Comorbid substance abuse disorders can affect anyone, no matter their age, upbringing, or background. In fact, most drug use starts in adolescence, when a young person’s brain is still developing. The NIH reports that early drug use in the teenage years may be a risk factor for later substance abuse problems as well as the later occurrence of other mental illnesses. In addition, having a mental disorder in childhood or adolescence can increase the risk of later drug abuse problems. However, other causal factors should also be considered. Drug use and mental illness can both be triggered by underlying brain deficits, genetic vulnerabilities, and/or exposure to stress or trauma at a young age.

How to Treat Comorbid Substance Abuse Disorders

Historically, mental health and substance abuse disorders were treated separately, as though they did not correlate with one another. Over the years, evidence has shown that this is not an effective approach to treating comorbid substance abuse, and that addressing just one disorder will not cause the other to consequentially improve. Co-occurring disorders must be treated together simultaneously, using a more integrated dual-diagnosis approach.

Integrated, dual diagnosis treatment allows clinicians to understand how the multiple, comorbid disorders interact with one another. This is an important distinction, as mental health and substance abuse disorders affect the same regions of the brain, and therefore increase their likelihood of worsening one another. If one disorder is left untreated, both comorbid disorders are likely to exacerbate. As an example, addictive substances and psychiatric disorders like depression directly affect our brain’s dopamine levels. If a person’s depression is left unaddressed, they are more likely to increase their substance abuse in efforts to relieve depressive symptoms. As their substance intake increases, new or harsher depressive symptoms are more likely arise.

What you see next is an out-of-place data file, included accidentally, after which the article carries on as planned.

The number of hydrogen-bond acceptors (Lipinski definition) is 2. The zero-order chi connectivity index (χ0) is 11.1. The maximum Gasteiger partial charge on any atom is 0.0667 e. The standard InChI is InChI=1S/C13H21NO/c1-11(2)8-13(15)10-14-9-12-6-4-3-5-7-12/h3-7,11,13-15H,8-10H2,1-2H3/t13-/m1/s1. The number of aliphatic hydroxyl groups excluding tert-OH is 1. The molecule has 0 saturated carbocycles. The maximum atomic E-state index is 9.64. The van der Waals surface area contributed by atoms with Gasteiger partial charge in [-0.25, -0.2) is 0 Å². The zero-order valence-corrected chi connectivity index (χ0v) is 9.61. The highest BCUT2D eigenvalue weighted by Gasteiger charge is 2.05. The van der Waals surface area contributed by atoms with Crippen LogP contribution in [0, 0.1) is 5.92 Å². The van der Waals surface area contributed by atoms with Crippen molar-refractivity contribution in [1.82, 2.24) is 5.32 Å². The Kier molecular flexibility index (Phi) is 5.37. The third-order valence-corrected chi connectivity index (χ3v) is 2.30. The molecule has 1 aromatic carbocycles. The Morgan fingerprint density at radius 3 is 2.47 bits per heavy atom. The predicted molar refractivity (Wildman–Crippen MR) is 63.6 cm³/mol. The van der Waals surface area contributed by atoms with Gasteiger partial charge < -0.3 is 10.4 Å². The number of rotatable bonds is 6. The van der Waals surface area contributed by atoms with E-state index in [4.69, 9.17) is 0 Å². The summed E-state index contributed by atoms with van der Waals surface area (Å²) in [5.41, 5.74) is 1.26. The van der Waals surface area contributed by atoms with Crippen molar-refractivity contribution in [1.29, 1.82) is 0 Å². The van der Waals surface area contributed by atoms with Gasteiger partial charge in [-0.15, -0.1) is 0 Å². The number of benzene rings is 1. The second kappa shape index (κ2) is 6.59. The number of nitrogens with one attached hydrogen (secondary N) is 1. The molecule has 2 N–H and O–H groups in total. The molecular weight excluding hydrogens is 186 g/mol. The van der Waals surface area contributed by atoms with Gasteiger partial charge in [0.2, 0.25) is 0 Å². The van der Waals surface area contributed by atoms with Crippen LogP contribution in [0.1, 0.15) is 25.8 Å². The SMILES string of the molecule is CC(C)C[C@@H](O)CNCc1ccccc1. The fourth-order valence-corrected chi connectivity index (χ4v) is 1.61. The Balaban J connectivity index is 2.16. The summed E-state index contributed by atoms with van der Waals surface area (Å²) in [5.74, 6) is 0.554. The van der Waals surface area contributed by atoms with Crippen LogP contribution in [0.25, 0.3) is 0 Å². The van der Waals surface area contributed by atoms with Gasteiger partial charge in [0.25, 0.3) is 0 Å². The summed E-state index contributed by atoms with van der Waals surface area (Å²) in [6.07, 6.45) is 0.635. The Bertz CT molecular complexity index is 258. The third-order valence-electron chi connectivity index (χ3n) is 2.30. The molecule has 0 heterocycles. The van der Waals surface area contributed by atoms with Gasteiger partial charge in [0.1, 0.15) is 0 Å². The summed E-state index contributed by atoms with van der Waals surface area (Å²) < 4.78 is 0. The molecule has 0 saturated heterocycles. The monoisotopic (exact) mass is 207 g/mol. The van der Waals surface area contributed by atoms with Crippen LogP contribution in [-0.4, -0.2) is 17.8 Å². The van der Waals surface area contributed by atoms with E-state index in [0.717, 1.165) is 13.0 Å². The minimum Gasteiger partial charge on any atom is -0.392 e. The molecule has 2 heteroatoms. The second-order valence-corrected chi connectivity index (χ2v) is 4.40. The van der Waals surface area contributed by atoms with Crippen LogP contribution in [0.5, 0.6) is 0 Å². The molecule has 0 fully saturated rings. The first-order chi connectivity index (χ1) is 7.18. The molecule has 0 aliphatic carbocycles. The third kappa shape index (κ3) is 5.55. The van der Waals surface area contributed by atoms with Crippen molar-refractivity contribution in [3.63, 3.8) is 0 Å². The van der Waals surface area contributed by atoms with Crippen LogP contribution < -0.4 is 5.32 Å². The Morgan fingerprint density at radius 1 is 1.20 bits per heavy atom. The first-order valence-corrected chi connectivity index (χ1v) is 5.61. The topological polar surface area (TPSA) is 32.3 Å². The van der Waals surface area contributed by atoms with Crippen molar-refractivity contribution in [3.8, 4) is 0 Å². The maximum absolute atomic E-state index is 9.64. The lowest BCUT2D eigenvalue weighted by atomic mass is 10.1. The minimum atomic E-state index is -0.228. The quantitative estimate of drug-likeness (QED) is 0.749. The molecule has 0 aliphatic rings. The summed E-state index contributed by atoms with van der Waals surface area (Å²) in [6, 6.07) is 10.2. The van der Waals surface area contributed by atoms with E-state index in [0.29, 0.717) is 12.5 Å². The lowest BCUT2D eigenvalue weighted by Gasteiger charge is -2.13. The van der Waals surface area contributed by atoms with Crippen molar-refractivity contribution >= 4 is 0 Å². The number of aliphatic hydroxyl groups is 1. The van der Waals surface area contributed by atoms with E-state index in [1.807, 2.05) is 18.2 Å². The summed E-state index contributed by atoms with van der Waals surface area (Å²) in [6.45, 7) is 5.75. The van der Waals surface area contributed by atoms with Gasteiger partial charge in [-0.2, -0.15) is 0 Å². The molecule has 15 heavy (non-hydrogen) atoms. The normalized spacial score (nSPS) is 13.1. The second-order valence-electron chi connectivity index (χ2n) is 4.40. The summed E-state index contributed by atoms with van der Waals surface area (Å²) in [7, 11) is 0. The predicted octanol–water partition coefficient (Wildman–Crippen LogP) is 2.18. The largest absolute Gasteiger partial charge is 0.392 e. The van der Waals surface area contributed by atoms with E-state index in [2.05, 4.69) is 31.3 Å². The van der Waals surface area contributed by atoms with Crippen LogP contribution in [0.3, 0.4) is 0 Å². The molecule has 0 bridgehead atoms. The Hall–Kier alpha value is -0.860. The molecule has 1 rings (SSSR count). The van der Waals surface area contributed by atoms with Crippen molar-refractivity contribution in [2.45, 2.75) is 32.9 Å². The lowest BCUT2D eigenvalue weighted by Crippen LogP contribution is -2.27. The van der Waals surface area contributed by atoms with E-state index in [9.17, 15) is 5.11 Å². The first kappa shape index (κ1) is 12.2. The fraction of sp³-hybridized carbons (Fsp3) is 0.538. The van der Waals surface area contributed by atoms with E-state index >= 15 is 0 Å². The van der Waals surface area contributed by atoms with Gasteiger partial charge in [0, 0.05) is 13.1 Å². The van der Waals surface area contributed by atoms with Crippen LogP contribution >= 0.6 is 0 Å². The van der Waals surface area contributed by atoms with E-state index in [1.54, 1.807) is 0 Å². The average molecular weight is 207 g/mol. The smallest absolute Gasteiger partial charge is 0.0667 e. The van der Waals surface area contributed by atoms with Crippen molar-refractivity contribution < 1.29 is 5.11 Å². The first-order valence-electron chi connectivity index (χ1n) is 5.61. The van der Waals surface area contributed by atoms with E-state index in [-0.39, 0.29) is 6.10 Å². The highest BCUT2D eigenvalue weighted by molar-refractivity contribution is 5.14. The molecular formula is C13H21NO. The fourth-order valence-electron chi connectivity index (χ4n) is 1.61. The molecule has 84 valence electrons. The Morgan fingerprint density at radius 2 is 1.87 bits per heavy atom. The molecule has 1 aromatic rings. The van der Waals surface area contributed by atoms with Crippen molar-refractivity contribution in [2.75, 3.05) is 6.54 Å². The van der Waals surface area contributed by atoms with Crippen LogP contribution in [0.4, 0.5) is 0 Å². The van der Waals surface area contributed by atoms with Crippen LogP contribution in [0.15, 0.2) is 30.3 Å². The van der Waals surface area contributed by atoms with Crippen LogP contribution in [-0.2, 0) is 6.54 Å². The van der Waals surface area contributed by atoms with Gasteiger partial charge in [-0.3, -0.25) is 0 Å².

All that said, long-term, inpatient dual diagnosis treatment is needed to address co-occurring disorders – at the same time, in the same place. In this type of setting, counselors can identify and help clients work through any underlying problems contributing to their drug use – negative feelings, history of trauma or abuse, anxiety or low self-esteem. Treatment professionals can then work with clients to develop coping skills, as well as foster positive, alternate strategies for handling mental and emotional stress.

The unfortunate reality is – the majority of people battling comorbid substance abuse and mental health conditions do not receive the integrated treatment they need – only 9 percent of people do. Over 50 percent of people with co-occurring disorders receive neither mental health care nor substance use treatment, while about 35 percent of those afflicted receive only mental health care. There are many barriers to proper treatment, including fear of commitment or what others may think, an unreadiness to stop using, and simply not knowing where to go for dual diagnosis treatment.

Know that there is always help available for you, your patients, and your loved ones. Turnbridge is a recognized inpatient, dual diagnosis treatment center helping both young men and young women work through co-occurring mental and substance abuse disorders. For information about our programs, or for more insight on comorbid substance abuse, please call 877-581-1793 today.